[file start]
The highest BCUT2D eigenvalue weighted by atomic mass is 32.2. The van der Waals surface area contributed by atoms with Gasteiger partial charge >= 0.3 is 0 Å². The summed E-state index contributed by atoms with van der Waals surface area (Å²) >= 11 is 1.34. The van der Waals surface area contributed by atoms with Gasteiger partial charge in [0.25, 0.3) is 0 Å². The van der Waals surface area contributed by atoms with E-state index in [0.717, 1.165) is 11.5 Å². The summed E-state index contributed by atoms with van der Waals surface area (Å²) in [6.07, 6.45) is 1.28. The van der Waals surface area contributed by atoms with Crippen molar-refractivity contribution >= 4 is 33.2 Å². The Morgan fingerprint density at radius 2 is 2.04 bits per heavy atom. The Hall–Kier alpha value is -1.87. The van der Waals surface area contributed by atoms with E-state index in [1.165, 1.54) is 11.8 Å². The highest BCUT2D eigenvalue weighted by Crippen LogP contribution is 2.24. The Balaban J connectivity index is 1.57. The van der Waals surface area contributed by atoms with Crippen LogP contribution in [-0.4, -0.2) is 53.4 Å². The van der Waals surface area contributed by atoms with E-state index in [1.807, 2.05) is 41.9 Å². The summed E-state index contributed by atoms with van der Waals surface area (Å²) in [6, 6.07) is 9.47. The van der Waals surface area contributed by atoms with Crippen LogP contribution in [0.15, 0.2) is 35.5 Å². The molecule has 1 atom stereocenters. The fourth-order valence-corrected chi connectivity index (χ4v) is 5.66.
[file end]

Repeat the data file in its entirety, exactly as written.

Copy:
The highest BCUT2D eigenvalue weighted by atomic mass is 32.2. The van der Waals surface area contributed by atoms with Gasteiger partial charge >= 0.3 is 0 Å². The summed E-state index contributed by atoms with van der Waals surface area (Å²) >= 11 is 1.34. The van der Waals surface area contributed by atoms with Gasteiger partial charge in [0.25, 0.3) is 0 Å². The van der Waals surface area contributed by atoms with E-state index in [0.717, 1.165) is 11.5 Å². The summed E-state index contributed by atoms with van der Waals surface area (Å²) in [6.07, 6.45) is 1.28. The van der Waals surface area contributed by atoms with Crippen molar-refractivity contribution >= 4 is 33.2 Å². The Morgan fingerprint density at radius 2 is 2.04 bits per heavy atom. The Hall–Kier alpha value is -1.87. The van der Waals surface area contributed by atoms with E-state index in [1.165, 1.54) is 11.8 Å². The highest BCUT2D eigenvalue weighted by Crippen LogP contribution is 2.24. The Balaban J connectivity index is 1.57. The van der Waals surface area contributed by atoms with Crippen LogP contribution in [-0.4, -0.2) is 53.4 Å². The van der Waals surface area contributed by atoms with E-state index in [1.807, 2.05) is 41.9 Å². The summed E-state index contributed by atoms with van der Waals surface area (Å²) in [6, 6.07) is 9.47. The van der Waals surface area contributed by atoms with Crippen LogP contribution in [0.15, 0.2) is 35.5 Å². The molecule has 1 atom stereocenters. The fourth-order valence-corrected chi connectivity index (χ4v) is 5.66.